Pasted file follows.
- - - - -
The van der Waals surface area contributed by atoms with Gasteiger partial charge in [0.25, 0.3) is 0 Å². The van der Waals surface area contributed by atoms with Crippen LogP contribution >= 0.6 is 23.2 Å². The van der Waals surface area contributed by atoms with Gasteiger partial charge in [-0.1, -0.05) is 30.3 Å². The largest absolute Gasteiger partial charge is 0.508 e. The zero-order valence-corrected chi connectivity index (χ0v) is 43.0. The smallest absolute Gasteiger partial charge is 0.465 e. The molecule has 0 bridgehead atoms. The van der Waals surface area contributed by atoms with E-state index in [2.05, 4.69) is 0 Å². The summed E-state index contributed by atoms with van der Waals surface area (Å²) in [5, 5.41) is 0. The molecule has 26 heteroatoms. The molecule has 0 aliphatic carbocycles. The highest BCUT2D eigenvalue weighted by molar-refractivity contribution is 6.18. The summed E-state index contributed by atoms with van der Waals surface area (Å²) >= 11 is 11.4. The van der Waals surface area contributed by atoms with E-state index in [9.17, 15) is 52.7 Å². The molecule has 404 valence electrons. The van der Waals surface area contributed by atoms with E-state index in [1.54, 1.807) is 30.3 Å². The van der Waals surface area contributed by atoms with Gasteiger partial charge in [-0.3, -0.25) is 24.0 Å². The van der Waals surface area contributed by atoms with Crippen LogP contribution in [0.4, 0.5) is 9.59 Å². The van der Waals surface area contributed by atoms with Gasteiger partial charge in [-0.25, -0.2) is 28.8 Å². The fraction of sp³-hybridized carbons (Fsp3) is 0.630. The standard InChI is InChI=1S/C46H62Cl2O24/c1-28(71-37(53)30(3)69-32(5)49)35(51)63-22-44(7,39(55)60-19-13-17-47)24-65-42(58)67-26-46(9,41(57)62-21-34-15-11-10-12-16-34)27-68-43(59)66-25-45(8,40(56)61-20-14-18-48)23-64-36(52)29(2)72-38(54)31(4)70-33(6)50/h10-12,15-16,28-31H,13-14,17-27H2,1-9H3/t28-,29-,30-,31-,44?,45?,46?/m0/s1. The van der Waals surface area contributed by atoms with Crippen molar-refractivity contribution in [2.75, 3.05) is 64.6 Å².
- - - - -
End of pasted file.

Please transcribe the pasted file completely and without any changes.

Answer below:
The van der Waals surface area contributed by atoms with Gasteiger partial charge in [0.25, 0.3) is 0 Å². The van der Waals surface area contributed by atoms with Crippen LogP contribution >= 0.6 is 23.2 Å². The van der Waals surface area contributed by atoms with Gasteiger partial charge in [-0.1, -0.05) is 30.3 Å². The largest absolute Gasteiger partial charge is 0.508 e. The zero-order valence-corrected chi connectivity index (χ0v) is 43.0. The smallest absolute Gasteiger partial charge is 0.465 e. The molecule has 0 bridgehead atoms. The van der Waals surface area contributed by atoms with E-state index in [2.05, 4.69) is 0 Å². The summed E-state index contributed by atoms with van der Waals surface area (Å²) in [5, 5.41) is 0. The molecule has 26 heteroatoms. The molecule has 0 aliphatic carbocycles. The highest BCUT2D eigenvalue weighted by molar-refractivity contribution is 6.18. The summed E-state index contributed by atoms with van der Waals surface area (Å²) >= 11 is 11.4. The van der Waals surface area contributed by atoms with E-state index in [9.17, 15) is 52.7 Å². The molecule has 404 valence electrons. The van der Waals surface area contributed by atoms with E-state index in [1.54, 1.807) is 30.3 Å². The van der Waals surface area contributed by atoms with Gasteiger partial charge in [-0.3, -0.25) is 24.0 Å². The van der Waals surface area contributed by atoms with Crippen LogP contribution in [0.4, 0.5) is 9.59 Å². The van der Waals surface area contributed by atoms with Gasteiger partial charge in [-0.25, -0.2) is 28.8 Å². The fraction of sp³-hybridized carbons (Fsp3) is 0.630. The standard InChI is InChI=1S/C46H62Cl2O24/c1-28(71-37(53)30(3)69-32(5)49)35(51)63-22-44(7,39(55)60-19-13-17-47)24-65-42(58)67-26-46(9,41(57)62-21-34-15-11-10-12-16-34)27-68-43(59)66-25-45(8,40(56)61-20-14-18-48)23-64-36(52)29(2)72-38(54)31(4)70-33(6)50/h10-12,15-16,28-31H,13-14,17-27H2,1-9H3/t28-,29-,30-,31-,44?,45?,46?/m0/s1. The van der Waals surface area contributed by atoms with Crippen molar-refractivity contribution in [2.75, 3.05) is 64.6 Å².